[Contents (42K) | Preface (46K) | Chapter 1 (71K) | Chapter 2 (178K) | Chapter 3 (191K) | Chapter 4 (112K) | Bibliography (47K) ]

[Contents (42K) | Preface (47K) | Chapter 1 (71K) | Chapter 2 (178K) | Chapter 3 (191K) | Chapter 4 (112K) | Bibliography (47K) ]

Von Neumann algebras and von Neumann dimensions are among the most beautiful and useful inventions of mathematics of the 20th century.

Let us recall that the dimension of a finite-dimensional linear space in Linear Algebra can be $0,1,2,\dots$. It is used to compare "size" of different subspaces, count the number of linearly independent solutions of systems of linear equations etc.

In 1929 J. von Neumann initiated a new direction in Functional Analysis, which was developed in his joint papers with F.J.Murray in the mid 1930s. One of the important features of the theory is that it is possible to measure some infinite-dimensional subspaces in a Hilbert space, assigning to them dimensions which are arbitrary real (and not necessarily integer) numbers. For example the von Neumann dimension of a subspace can be equal to $\sqrt{2}$, $\pi/4$ etc. Besides these dimensions have all properties of the usual dimension (which can only take values $0,1,2,\dots$ and $+\infty$). The only difference is that a von Neumann dimension does not measure {\it all} (closed) subspaces, but only some special class of them: the ones which are affiliated with a special algebra of operators (i.e. such that the corresponding orthogonal projection belongs to the algebra). The most appropriate algebras of operators were the main object of study in the papers quoted above, and they are now called the von Neumann algebras or $W^*$-algebras (though in some terminology these two terms refer to slightly different objects).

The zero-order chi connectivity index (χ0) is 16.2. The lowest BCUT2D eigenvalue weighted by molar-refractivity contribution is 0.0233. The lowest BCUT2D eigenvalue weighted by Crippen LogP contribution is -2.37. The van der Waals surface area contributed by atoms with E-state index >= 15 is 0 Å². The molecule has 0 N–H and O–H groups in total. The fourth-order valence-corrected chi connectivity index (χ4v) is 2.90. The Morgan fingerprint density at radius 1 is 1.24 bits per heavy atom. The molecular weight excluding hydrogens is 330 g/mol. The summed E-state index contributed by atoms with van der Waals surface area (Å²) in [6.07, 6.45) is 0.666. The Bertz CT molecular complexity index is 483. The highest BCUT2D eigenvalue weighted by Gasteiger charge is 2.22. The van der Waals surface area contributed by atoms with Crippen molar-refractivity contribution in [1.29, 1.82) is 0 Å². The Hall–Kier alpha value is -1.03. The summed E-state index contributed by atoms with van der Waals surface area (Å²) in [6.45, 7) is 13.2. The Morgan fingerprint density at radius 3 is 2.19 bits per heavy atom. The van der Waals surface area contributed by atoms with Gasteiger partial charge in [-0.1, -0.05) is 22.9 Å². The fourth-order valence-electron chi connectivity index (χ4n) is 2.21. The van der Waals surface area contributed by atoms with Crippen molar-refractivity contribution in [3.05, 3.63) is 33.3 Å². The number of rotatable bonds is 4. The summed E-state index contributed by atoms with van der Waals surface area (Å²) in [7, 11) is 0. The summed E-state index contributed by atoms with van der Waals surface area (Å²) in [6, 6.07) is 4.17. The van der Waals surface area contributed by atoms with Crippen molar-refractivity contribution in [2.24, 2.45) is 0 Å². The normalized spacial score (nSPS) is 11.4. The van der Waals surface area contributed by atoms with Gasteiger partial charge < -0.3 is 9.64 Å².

Von Neumann dimensions and von Neumann algebras proved to be quite useful in Analysis (including Complex Analysis), Geometry, Topology and Statistical Mechanics, where appropriate infinite-dimensional spaces arise as spectral subspaces of periodic or almost-periodic differential operators (which usually have continuous spectrum), the spaces of harmonic forms on covering manifolds etc. Recently an extensive use of these ideas was made in the theory of $L^2$-invariants of manifolds and more general CW-complexes.

The applications to be discussed will include index theories of non-Fredholm operators, $L^2$ Betti numbers and other $L^2$ invariants of manifolds, spectral properties of Laplacians and Schroedinger operators on non-compact manifolds.

The necessary prerequisites are a subset of the most standard material from Analysis, Algebra and Topology, some Functional Analysis and elementary measure theory. I will try to make the course as self-contained as possible. In particular, many facts from Functional Analysis, which are not entirely standard, will be provided with detailed proofs or sketches of the proof. The same holds for pseudo-differential operators and Sobolev spaces.